When Exercise is Part of an Eating Disorder

Woman Compulsively Exercising

Many messages about health and wellness are skewed in the distorted perception of the media.  This includes messages that are promoted about nutrition and exercise.  In light of the obesity epidemic that America has recently seen, the constant drone from the media has been pushing towards extreme ends of the spectrum in regards to losing weight, dieting, and exercising.  Unfortunately, this has created a backlash within our population, especially in younger generations, where children and adolescents may already be susceptible to developing eating disorders.

Physical activity is an important facet of health that has also become subject to distortion in the name of weight loss.  While exercise is something that has tremendous benefits and can easily be part of a balanced lifestyle, the “all or nothing” mentality that often surrounds habits of wellness has opened the door to the dangerous potential of obsession.

Compulsive exercise, or an addiction to exercise, is an extreme obsession in an individual that results in a need to exercise intensely.  This often goes overlooked in our society, where individuals who are disciplined in training and exercising are often admired and held in high regard.  There are many dangerous correlations with compulsive exercise and eating disorders; in fact, many studies have shown that more than 90% of women who have bulimia nervosa (binge eating with purging) exercise to compensate for binge eating.  Furthermore, many health professionals have reason to believe that younger individuals who compulsively exercise also are more likely to have greater dissatisfaction with their lives, more restricted diets, and a decreased self-esteem/body image [1].

Exercise addiction is more complicated to define as it is often a “gray area”; what may be a suitable level of exercise for one person may be detrimental for another.  However, there are signs that may reveal if you or someone you love may be suffering with compulsive exercise or an exercise addiction.  For example, if the need to exercise is interfering with your ability to carry out daily activities, such as working, caring for a family, or attending school, this is a good indicator that you may be suffering from an exercise addiction.  Other signs to be aware of are as follows:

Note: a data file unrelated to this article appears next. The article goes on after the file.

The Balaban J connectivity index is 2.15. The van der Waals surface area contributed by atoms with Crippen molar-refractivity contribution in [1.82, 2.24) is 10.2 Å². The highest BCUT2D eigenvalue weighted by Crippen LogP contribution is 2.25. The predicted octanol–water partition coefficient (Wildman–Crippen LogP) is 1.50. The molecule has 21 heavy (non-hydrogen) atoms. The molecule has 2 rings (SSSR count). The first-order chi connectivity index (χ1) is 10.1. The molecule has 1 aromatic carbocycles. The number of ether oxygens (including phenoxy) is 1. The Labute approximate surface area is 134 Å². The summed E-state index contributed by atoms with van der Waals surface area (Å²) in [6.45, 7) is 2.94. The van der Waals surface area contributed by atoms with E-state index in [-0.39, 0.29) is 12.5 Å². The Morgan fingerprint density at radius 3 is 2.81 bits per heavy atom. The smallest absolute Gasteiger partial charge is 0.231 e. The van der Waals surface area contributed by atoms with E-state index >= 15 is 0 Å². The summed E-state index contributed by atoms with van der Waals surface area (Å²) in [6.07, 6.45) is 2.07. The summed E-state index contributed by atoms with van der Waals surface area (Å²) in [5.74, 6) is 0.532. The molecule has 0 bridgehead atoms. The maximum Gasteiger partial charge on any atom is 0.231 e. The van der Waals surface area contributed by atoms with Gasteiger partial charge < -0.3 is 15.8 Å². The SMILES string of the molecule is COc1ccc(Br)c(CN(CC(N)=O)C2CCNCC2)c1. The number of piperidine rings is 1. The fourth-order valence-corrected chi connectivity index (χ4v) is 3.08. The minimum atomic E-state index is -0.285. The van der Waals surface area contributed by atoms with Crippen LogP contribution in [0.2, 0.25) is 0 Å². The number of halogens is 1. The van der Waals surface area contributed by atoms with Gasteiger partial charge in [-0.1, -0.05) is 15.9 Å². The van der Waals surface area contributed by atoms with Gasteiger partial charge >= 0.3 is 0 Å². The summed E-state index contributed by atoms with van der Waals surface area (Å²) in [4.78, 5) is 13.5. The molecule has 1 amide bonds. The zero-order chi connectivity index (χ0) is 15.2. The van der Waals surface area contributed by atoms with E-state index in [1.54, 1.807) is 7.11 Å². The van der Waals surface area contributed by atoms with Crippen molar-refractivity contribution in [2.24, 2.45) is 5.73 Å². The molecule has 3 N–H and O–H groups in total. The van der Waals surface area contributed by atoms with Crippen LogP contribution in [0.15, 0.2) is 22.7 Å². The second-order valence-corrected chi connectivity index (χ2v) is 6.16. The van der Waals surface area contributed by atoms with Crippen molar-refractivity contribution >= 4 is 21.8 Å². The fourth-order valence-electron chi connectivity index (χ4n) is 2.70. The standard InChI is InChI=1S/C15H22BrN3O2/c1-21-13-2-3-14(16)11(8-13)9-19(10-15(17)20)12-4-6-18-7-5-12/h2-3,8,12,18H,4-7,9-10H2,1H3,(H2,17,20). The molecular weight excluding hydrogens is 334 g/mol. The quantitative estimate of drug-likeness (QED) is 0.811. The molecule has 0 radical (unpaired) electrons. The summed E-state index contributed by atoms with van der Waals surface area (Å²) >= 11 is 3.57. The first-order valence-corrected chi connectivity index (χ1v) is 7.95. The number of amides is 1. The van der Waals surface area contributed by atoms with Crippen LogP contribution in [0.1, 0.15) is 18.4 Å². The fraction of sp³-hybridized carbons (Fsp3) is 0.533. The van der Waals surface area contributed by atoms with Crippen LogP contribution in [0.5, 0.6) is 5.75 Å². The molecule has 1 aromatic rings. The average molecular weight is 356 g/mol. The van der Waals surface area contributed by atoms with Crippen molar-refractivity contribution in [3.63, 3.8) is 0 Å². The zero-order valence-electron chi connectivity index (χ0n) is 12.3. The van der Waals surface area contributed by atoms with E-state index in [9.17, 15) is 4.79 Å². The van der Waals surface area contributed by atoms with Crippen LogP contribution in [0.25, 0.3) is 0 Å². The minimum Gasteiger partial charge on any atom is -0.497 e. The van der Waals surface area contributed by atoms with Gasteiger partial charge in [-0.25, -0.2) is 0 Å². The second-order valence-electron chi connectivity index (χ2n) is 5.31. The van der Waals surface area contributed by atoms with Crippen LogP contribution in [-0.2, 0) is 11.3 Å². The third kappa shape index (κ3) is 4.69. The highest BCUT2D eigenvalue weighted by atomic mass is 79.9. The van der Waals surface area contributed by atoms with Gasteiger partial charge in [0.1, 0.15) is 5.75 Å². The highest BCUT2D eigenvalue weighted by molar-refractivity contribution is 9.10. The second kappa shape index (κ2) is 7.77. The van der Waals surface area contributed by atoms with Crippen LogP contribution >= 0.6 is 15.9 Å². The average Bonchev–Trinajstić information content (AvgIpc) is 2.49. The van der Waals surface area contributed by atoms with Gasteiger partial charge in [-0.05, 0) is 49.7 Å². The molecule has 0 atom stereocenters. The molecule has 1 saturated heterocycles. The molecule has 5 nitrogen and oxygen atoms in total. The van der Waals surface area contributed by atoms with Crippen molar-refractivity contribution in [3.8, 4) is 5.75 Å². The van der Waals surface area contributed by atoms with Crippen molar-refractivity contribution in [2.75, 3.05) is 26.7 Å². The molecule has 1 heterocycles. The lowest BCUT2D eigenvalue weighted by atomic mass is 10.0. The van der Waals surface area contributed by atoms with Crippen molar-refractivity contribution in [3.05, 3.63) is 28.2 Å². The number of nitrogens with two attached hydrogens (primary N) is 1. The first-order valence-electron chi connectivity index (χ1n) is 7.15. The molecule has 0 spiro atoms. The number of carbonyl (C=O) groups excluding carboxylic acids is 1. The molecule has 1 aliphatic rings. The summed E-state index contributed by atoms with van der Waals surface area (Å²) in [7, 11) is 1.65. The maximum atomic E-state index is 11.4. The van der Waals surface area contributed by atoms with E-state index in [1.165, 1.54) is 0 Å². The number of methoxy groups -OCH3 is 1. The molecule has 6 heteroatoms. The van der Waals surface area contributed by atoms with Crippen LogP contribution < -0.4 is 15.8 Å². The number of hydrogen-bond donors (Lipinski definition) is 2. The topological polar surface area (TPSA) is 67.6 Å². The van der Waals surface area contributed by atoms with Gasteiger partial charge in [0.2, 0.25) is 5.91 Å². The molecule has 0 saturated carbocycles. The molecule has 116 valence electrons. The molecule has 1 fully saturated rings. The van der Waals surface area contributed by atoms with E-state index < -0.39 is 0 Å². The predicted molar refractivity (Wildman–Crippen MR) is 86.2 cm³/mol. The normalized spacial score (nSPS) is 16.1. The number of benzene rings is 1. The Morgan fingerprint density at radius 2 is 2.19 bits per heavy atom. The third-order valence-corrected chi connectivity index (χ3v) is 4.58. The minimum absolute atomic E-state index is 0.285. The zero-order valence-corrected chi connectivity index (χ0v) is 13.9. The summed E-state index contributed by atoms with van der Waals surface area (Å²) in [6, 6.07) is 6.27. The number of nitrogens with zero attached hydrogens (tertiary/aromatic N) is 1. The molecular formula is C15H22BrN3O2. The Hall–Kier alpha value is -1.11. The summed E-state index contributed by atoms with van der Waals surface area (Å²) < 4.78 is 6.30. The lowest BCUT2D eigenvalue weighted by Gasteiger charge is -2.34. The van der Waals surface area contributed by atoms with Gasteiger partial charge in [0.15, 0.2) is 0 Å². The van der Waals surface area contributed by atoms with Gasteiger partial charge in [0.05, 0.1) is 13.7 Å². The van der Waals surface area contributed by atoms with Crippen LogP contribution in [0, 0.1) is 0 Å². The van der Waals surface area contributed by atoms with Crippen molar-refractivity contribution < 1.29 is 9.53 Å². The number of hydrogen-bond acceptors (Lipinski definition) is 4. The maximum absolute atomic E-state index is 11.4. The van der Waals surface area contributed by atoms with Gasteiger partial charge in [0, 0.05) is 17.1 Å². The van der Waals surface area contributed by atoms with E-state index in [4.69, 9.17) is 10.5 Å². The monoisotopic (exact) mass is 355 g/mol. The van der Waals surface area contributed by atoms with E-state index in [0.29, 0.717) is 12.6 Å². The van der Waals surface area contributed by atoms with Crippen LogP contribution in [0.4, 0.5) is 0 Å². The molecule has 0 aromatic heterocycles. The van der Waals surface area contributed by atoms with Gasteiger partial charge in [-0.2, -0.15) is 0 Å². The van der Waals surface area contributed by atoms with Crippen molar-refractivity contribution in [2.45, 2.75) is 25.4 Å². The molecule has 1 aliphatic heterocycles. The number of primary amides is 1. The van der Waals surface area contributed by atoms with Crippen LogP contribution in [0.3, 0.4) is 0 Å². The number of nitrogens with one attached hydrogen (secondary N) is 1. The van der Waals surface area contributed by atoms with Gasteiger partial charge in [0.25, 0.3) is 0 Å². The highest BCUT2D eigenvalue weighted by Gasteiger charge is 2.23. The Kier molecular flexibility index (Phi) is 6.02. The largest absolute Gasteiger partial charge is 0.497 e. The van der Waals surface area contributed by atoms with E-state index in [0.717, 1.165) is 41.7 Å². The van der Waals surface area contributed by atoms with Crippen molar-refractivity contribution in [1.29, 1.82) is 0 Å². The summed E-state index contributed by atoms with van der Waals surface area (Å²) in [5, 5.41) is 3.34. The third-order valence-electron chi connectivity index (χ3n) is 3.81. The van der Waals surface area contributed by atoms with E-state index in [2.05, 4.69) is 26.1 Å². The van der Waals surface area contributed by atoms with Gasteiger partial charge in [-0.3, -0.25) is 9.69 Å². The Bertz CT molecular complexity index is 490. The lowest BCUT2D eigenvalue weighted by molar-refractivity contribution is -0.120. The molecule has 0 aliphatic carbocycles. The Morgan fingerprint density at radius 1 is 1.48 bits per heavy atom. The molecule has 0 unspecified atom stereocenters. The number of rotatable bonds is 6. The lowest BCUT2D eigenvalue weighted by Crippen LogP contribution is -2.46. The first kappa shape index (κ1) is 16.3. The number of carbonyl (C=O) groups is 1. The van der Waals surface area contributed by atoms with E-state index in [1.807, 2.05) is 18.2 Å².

• Experiencing feelings of guilt or shame when exercise routines are missed
  • Continuing to exercise even when feeling ill, fatigued, or with injuries.
  • Suffering from injuries resulting from overuse or inadequate rest
  • Feeling lethargic or fatigued
  • For women, loss of regular menstrual periods
  • Avoiding social interactions or commitments to work-out or exercise

Compulsive exercise can become detrimental to your physical and emotional health as well as your relationships and social interactions.  Elevating exercise above other priorities in life can quickly escalate into a dangerous obsession, which in turn makes exercise a harmful rather than beneficial part of your life.

Exercising and participating in physical activities you enjoy should be done out of love and respect for your body, not because of self-hatred or punishment.  When incorporated as part of a balanced lifestyle, exercise can play an important role in keeping your body healthy and strong.  If you are concerned that you may be struggling with compulsive exercise, reach out to a loved one or health professional today to get the necessary help you may need.


[1]: “Compulsive Exercise: Are You Overdoing It?” http://teens.webmd.com/compulsive-exercise

Image courtesy of Sura Nualpradid/FreeDigitalPhotos.net

About Jacquelyn Ekern, MS, LPC

Jacquelyn Ekern founded Eating Disorder Hope in 2005, driven by a profound desire to help those struggling with anorexia, bulimia and binge-eating disorder. This passion resulted from her battle with, and recovery from, an eating disorder. As president, Jacquelyn manages Ekern Enterprises, Inc. and the Eating Disorder Hope website.